5. Enlist backup. Never underestimate the power of satisfied customers. When negative publicity hits your social media channels, a great way to respond is to hit your loyal supporters up for some quality support. Says Mark Grimm, “Train [your satisfied customers] on what to say, because you want them to be specific and positive.”
  6. Look at it as an opportunity. According to the Technori.com rules on dealing with bad publicity, “you can build better customer relations by solving problems.” When your social media pops a negative comment or drunken display, look at it as an opportunity to solve a problem and spin a positive. The American Red Cross did just this, and look at their results! Not only did they handle the questionable publicity with class, but they raised donations in the process.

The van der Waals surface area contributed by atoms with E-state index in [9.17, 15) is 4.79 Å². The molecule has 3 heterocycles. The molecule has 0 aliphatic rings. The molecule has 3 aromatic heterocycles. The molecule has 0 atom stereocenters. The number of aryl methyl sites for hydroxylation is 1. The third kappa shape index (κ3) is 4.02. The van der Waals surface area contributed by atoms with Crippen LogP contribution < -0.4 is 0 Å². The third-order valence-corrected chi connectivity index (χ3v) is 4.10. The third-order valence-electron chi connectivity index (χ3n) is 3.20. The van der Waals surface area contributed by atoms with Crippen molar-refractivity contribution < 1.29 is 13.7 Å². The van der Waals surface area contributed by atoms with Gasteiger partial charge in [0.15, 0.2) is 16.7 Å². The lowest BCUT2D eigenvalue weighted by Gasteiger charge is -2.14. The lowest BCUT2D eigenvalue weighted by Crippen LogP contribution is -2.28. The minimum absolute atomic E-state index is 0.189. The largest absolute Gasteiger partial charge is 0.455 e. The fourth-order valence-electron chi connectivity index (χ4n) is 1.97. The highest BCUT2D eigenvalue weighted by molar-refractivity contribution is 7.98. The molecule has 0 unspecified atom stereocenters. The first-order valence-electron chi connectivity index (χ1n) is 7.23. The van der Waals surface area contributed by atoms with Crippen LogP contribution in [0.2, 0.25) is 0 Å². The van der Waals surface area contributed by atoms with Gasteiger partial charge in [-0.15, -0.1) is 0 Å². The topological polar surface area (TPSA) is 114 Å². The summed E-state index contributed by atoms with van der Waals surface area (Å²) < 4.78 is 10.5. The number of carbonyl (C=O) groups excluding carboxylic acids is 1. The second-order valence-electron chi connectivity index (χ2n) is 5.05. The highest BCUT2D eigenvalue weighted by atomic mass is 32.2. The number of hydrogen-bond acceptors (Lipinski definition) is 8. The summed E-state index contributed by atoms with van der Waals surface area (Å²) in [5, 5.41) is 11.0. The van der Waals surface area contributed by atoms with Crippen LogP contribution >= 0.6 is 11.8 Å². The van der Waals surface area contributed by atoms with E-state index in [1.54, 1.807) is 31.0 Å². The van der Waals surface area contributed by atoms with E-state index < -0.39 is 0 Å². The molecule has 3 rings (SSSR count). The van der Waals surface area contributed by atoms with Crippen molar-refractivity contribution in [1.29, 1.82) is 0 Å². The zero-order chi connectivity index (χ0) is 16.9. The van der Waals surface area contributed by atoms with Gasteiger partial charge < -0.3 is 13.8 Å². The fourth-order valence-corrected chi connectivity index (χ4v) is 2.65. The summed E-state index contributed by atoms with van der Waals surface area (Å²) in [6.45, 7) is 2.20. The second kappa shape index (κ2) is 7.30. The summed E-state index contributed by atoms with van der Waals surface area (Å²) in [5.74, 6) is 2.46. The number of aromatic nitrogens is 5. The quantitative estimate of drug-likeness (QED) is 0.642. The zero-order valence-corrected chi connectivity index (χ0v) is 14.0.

So, how did JCPenney handle their supposedly “drunk” tweet? They decided to do what HubSpot calls “pivot and deny.” You might call this the method of plausible deniability. JCPenney chose to deny that the tweets were drunk at all. Instead, they used Twitter to state that it was all part of a planned campaign designed to promote mittens by saying, “Oops…Sorry for the typos. We were #TweetingWithMittens. Wasn’t it supposed to be colder? Enjoy the game! #GoTeamUSA.”

Quick save or bold truth? That’s for you, and every other reader, to decide. Either way, they smoothed the “drunken” mishap over quickly and decisively. Not only did the big, well-known brand tackle the situation head on via a decisive response, but Sean Ryan—the man supposedly responsible for the brand’s social media strategies and accounts—tweeted, “For the record, I am stone-cold-sober.” The brand also chose to show internal unity, which made it apparent that everyone was on the same page. People like to see a company that “has it together.”

According to Hubspot, “Whether a purposeful strategy or a drunken mistake, it has honestly worked out pretty well for JC Penney.” The big oops livened up a rather uneventful Superbowl and spurred a flurry of media publicity, which all seems to have culminated in the successful exposure of JCPenney’s mittens.